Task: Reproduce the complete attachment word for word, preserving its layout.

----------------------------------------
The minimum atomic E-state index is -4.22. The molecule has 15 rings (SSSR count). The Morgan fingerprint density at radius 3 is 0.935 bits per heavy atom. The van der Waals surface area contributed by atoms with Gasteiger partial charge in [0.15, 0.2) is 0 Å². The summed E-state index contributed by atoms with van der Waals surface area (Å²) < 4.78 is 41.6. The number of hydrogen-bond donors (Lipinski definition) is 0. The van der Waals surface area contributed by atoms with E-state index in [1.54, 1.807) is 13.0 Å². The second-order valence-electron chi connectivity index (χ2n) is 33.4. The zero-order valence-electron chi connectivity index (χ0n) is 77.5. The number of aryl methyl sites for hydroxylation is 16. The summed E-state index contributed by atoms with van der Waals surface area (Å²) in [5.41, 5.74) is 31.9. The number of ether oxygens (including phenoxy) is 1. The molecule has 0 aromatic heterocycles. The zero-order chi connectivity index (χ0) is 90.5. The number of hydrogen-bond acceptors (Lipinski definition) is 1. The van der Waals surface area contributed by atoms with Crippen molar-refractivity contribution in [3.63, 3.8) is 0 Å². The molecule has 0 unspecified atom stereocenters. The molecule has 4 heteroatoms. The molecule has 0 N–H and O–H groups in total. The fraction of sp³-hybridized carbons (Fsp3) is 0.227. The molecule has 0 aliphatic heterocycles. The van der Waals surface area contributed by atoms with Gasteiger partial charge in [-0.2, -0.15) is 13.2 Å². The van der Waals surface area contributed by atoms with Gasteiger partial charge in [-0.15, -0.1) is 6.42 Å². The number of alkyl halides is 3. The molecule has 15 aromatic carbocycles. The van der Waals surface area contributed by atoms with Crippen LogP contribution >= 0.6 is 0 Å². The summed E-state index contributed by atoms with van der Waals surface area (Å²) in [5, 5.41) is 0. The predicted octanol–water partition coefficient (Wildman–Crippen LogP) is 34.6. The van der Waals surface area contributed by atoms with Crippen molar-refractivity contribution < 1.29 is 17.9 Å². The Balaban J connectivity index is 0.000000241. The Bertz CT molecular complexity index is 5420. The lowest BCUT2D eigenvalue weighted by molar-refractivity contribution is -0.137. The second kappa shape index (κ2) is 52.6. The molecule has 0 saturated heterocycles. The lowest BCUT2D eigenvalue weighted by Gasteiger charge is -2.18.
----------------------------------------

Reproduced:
The minimum atomic E-state index is -4.22. The molecule has 15 rings (SSSR count). The Morgan fingerprint density at radius 3 is 0.935 bits per heavy atom. The van der Waals surface area contributed by atoms with Gasteiger partial charge in [0.15, 0.2) is 0 Å². The summed E-state index contributed by atoms with van der Waals surface area (Å²) < 4.78 is 41.6. The number of hydrogen-bond donors (Lipinski definition) is 0. The van der Waals surface area contributed by atoms with E-state index in [1.54, 1.807) is 13.0 Å². The second-order valence-electron chi connectivity index (χ2n) is 33.4. The zero-order valence-electron chi connectivity index (χ0n) is 77.5. The number of aryl methyl sites for hydroxylation is 16. The summed E-state index contributed by atoms with van der Waals surface area (Å²) in [5.41, 5.74) is 31.9. The number of ether oxygens (including phenoxy) is 1. The molecule has 0 aromatic heterocycles. The zero-order chi connectivity index (χ0) is 90.5. The number of hydrogen-bond acceptors (Lipinski definition) is 1. The van der Waals surface area contributed by atoms with Crippen molar-refractivity contribution in [3.63, 3.8) is 0 Å². The molecule has 0 unspecified atom stereocenters. The molecule has 4 heteroatoms. The molecule has 0 N–H and O–H groups in total. The fraction of sp³-hybridized carbons (Fsp3) is 0.227. The molecule has 0 aliphatic heterocycles. The van der Waals surface area contributed by atoms with Gasteiger partial charge in [-0.2, -0.15) is 13.2 Å². The van der Waals surface area contributed by atoms with Gasteiger partial charge in [-0.15, -0.1) is 6.42 Å². The number of alkyl halides is 3. The molecule has 15 aromatic carbocycles. The van der Waals surface area contributed by atoms with Crippen LogP contribution >= 0.6 is 0 Å². The summed E-state index contributed by atoms with van der Waals surface area (Å²) in [5, 5.41) is 0. The predicted octanol–water partition coefficient (Wildman–Crippen LogP) is 34.6. The van der Waals surface area contributed by atoms with Crippen molar-refractivity contribution < 1.29 is 17.9 Å². The Balaban J connectivity index is 0.000000241. The Bertz CT molecular complexity index is 5420. The lowest BCUT2D eigenvalue weighted by molar-refractivity contribution is -0.137. The second kappa shape index (κ2) is 52.6. The molecule has 0 saturated heterocycles. The lowest BCUT2D eigenvalue weighted by Gasteiger charge is -2.18.